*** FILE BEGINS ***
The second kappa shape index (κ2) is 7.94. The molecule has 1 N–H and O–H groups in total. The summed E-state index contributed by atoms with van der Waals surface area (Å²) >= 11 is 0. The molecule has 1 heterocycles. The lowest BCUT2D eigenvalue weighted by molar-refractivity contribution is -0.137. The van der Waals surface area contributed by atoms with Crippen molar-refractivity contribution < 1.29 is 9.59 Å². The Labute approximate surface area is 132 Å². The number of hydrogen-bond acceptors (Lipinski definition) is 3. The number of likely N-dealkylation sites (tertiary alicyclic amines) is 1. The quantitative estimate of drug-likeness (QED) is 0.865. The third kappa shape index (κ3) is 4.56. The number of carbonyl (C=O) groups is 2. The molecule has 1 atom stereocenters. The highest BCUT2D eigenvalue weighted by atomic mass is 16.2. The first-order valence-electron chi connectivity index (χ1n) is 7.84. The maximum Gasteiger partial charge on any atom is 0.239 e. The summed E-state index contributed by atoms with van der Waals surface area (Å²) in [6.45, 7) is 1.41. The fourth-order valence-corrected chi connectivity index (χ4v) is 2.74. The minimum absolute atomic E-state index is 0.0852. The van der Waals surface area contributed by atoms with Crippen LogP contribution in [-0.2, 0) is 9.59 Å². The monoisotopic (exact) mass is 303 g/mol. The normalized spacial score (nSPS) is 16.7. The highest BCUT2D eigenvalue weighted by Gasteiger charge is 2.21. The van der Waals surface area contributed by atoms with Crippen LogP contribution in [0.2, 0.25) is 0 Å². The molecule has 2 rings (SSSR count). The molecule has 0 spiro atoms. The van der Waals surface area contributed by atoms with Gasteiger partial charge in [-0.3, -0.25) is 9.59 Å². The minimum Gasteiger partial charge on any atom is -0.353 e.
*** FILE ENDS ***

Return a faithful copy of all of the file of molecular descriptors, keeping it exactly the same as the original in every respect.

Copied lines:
The second kappa shape index (κ2) is 7.94. The molecule has 1 N–H and O–H groups in total. The summed E-state index contributed by atoms with van der Waals surface area (Å²) >= 11 is 0. The molecule has 1 heterocycles. The lowest BCUT2D eigenvalue weighted by molar-refractivity contribution is -0.137. The van der Waals surface area contributed by atoms with Crippen molar-refractivity contribution < 1.29 is 9.59 Å². The Labute approximate surface area is 132 Å². The number of hydrogen-bond acceptors (Lipinski definition) is 3. The number of likely N-dealkylation sites (tertiary alicyclic amines) is 1. The quantitative estimate of drug-likeness (QED) is 0.865. The third kappa shape index (κ3) is 4.56. The number of carbonyl (C=O) groups is 2. The molecule has 1 atom stereocenters. The highest BCUT2D eigenvalue weighted by atomic mass is 16.2. The first-order valence-electron chi connectivity index (χ1n) is 7.84. The maximum Gasteiger partial charge on any atom is 0.239 e. The summed E-state index contributed by atoms with van der Waals surface area (Å²) in [6.45, 7) is 1.41. The fourth-order valence-corrected chi connectivity index (χ4v) is 2.74. The minimum absolute atomic E-state index is 0.0852. The van der Waals surface area contributed by atoms with Crippen LogP contribution in [-0.2, 0) is 9.59 Å². The monoisotopic (exact) mass is 303 g/mol. The normalized spacial score (nSPS) is 16.7. The highest BCUT2D eigenvalue weighted by Gasteiger charge is 2.21. The van der Waals surface area contributed by atoms with Crippen LogP contribution in [0.2, 0.25) is 0 Å². The molecule has 2 rings (SSSR count). The molecule has 0 spiro atoms. The van der Waals surface area contributed by atoms with Gasteiger partial charge in [-0.3, -0.25) is 9.59 Å². The minimum Gasteiger partial charge on any atom is -0.353 e.